Geenome's gravatar image

Geenome
2.3k415072

edited Jul 13 '10 at 23:58

It would actually be pretty difficult to change to the metric system instantaneously. It is pretty difficult to learn after we have been using our system for so long. Let me ask the English this: Why don't you try to learn our system?

That's not to say that you should, but think about it, it would be just as difficult for you to do it as us learning the metric system. The government and companies should start to slowly introduce it to get people used to it. And that means more than just in your car and on a thermometer.

answered Jul 14 '10 at 16:36

Josh_M's gravatar image

Josh_M
2.7k61551

Ok so I'm not English - I'm Scottish but we use the same system. And to answer your question, most of us CAN use imperial. All of our road signs are in miles, I know that I'm 5ft8 but don't know my height in metres and I can work in lb and oz as well as kg. You have to remember that we used to use imperial in Britain too, there would have been a point where we decided to change and obviously that change is still happening. I don't see any reason why the US couldn't manage it as well.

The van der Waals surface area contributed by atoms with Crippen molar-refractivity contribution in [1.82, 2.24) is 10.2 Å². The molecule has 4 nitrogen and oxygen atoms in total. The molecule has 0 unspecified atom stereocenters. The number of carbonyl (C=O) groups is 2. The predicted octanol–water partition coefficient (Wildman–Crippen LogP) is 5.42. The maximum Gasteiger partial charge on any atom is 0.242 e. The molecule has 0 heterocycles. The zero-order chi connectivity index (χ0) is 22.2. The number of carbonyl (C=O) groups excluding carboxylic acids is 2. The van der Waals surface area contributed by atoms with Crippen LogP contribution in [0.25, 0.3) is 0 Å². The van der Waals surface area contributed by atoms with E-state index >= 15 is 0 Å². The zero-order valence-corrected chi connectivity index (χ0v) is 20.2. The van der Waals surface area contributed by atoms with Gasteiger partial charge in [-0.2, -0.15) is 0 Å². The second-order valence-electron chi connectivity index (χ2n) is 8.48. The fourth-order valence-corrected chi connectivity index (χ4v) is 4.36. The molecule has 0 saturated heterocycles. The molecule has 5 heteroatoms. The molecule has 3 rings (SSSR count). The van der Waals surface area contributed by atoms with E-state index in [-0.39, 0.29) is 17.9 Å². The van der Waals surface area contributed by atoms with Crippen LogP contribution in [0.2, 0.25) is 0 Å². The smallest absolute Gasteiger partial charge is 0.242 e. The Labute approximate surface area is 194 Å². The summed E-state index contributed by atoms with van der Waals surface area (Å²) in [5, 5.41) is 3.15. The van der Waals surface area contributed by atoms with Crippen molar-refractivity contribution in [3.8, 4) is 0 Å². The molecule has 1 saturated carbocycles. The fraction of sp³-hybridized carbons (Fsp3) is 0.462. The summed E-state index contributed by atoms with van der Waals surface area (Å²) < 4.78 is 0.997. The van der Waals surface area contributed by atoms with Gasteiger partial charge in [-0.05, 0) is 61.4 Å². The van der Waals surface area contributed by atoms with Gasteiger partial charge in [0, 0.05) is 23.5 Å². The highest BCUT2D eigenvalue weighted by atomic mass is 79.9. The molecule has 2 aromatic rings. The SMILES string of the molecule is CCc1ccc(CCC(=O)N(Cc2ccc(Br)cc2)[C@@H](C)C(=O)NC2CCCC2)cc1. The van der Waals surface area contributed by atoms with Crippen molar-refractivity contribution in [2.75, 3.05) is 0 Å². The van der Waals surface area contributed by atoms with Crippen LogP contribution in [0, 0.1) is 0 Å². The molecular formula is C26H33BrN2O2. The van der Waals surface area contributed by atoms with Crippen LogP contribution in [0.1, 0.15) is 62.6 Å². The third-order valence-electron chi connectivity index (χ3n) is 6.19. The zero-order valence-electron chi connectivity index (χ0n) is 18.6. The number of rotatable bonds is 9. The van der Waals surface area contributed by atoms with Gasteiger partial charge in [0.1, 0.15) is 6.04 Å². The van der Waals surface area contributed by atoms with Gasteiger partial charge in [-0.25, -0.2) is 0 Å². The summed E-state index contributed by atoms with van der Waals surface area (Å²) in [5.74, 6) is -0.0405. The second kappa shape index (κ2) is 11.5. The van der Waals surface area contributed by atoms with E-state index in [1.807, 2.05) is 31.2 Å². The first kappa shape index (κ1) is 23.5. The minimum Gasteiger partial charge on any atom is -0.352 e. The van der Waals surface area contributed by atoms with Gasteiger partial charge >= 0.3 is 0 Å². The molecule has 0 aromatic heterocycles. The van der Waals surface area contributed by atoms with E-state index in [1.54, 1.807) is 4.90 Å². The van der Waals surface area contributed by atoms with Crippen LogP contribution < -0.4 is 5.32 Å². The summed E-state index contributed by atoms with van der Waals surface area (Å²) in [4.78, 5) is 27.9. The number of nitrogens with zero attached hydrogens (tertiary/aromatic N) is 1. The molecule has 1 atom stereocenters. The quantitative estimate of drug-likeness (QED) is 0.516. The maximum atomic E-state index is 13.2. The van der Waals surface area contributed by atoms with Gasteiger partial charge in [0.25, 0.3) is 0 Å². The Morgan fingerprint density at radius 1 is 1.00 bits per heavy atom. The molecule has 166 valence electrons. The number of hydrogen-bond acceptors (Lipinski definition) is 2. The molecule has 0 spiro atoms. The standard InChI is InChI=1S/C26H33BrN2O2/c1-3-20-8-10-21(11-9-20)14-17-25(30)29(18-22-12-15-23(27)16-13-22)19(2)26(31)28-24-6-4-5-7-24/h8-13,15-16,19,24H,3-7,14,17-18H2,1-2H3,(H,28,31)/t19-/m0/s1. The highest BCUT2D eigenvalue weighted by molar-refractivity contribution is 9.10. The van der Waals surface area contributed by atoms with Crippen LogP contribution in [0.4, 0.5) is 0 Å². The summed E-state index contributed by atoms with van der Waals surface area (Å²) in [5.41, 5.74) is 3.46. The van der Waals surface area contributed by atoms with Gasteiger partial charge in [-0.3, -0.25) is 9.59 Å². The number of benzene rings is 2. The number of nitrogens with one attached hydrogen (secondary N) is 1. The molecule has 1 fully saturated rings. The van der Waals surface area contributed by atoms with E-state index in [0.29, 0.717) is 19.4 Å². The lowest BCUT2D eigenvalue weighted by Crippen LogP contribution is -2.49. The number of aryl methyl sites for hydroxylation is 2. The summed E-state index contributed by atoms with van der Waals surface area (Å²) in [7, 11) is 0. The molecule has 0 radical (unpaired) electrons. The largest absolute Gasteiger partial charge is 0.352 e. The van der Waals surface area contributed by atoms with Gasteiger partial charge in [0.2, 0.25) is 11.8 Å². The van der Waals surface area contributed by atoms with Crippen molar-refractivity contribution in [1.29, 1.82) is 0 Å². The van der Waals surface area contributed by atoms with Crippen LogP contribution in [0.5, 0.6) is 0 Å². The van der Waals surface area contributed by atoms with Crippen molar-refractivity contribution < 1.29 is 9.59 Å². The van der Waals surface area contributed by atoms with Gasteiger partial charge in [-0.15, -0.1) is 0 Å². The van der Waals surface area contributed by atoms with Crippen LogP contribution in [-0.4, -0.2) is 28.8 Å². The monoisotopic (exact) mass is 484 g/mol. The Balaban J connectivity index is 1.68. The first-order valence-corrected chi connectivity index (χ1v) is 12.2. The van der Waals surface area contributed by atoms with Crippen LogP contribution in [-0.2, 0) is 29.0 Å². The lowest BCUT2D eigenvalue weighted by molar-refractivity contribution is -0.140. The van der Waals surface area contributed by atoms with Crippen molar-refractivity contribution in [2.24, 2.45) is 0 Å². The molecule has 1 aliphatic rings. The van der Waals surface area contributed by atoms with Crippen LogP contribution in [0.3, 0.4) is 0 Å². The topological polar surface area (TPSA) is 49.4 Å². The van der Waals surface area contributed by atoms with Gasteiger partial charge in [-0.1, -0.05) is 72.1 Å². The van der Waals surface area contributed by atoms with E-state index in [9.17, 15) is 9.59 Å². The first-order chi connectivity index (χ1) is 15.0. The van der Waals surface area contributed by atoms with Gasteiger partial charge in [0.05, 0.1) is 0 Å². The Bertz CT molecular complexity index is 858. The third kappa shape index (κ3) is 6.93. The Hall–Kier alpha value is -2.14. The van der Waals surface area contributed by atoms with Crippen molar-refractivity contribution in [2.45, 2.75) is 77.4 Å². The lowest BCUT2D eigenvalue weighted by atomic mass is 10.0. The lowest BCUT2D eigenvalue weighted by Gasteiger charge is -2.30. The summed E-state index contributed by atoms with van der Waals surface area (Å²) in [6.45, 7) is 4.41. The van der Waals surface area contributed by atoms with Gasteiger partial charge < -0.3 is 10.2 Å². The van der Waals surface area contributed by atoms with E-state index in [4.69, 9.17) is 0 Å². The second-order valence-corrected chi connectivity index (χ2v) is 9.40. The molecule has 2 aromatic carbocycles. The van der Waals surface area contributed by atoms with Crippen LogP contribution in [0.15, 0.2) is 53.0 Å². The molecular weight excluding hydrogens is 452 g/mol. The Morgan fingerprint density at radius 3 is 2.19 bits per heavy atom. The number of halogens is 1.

Once you know how to use it, the metric system actually makes more sense. Temperature in Celcius is based on water - it freezes at 0 and boils at 100. One cubic centimetre is the same as one millilitre and, if it's water, weighs one gram. Really to learn the metric system, you just need to know the prefixes - milli, centi and kilo. Take metres - 1m = 1000mm = 100cm = 0.001km. Pretty much the same goes for weight and volume. Simple

(Jul 14 '10 at 19:25) Greenfire1001 Greenfire1001's gravatar image

The SI system is based one ten not that hard. And if you need to know say how many meters are in a kilometer take the prefix off the word like kilometer kilo means 1,000 so 1,000 meters. I personally like it much more then our ackward system.

(Jul 15 '10 at 13:36) sulljason sulljason's gravatar image

Josh_M, Let me ask you this: Where do you think "your" system came from!? Almost the entire rest of the world has changed from another system to SI over the last few decades. I'm sure even Americans could manage it with a bit of effort.

answered Jul 14 '10 at 16:45

freon101's gravatar image

freon101
11

I'm not saying we can't. I just said it would be difficult. The question was posed to get you to think about how difficult it would be for you to switch your measurements immediately. Did you ever have to switch one increment for another yourself? If not, then you do not understand how difficult it could be and the question was posed to make you think about that before complaining about why the US "hasn't changed yet". Granit has the right idea and is right along the lines of what I meant. Read my comment again before trying to argue something, sir.

(Jul 14 '10 at 16:49) Josh_M Josh_M's gravatar image

Yes I have changed. I'm 54 years old and live in Australia. We changed from Pounds, Shillings and Pence to Dollars and Cents in 1966, then from Imperial to Metric measurement in the mid '70s. My comment was more in relation to your "English" comment as that's where the imperial system originally came from.